Robbie Gamble


Dorothy Day

You were two years dead, your dentures
still in a bedside mug when I arrived,
stepping off the Ivy League escalator
to detour down the preferential option
for the poor: St Joseph’s House of Hospitality,
Lower East Side. How to live in the wake
of a Great Soul, an acrid incense lingering
in sour homeless sweat, in burnt lentil soup,
wafting all the way to heaven up through
tenement fire escapes. In the evening,
after soupline, the serving table scrubbed
and redressed as altar, wine consecrated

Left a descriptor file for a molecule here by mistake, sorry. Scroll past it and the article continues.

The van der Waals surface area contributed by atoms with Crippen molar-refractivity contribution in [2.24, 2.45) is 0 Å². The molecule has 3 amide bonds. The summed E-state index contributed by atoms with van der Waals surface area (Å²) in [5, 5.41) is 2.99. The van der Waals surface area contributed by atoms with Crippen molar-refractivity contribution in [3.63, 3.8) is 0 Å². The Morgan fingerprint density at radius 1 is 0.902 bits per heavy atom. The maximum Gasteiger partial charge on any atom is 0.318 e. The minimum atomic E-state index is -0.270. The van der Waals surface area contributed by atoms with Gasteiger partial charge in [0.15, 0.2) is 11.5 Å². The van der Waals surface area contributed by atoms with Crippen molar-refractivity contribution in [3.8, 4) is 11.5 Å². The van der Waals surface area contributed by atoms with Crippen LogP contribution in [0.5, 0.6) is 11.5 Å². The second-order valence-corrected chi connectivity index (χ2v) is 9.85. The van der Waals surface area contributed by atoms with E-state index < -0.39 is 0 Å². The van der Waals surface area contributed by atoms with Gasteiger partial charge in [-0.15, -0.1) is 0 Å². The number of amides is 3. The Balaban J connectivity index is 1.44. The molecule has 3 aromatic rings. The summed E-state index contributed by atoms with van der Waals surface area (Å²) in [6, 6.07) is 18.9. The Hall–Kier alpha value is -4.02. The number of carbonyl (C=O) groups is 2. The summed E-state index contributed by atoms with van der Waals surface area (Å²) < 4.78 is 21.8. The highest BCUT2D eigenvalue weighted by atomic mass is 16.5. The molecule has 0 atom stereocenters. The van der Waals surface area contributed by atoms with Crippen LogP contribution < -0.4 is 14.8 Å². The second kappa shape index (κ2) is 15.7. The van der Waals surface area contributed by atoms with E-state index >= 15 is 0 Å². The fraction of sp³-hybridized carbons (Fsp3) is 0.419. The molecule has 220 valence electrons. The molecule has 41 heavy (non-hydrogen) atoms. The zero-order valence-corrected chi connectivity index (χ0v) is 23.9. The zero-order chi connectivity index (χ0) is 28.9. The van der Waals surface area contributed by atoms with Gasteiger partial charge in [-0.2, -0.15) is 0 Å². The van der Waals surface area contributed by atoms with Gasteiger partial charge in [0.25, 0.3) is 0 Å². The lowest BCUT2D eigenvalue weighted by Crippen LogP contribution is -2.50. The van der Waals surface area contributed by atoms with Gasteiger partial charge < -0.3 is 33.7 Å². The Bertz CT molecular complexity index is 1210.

in a coffee cup; we are all of one body,
all of us, the educated, the inebriated,
the lice-ridden, the skeptical. I studied you,
line and verse, in back-issue newsprint:
We have all known the long loneliness,
you wrote(Why yes I have),  and, the only
solution is love (“a harsh and dreadful thing,”
you called it) andthat, in the end, love comes
with community. I learned this, smoke
and trace and ash from you, among
new friends, broken and saintly, winding
hand-in-hand, the strange way home.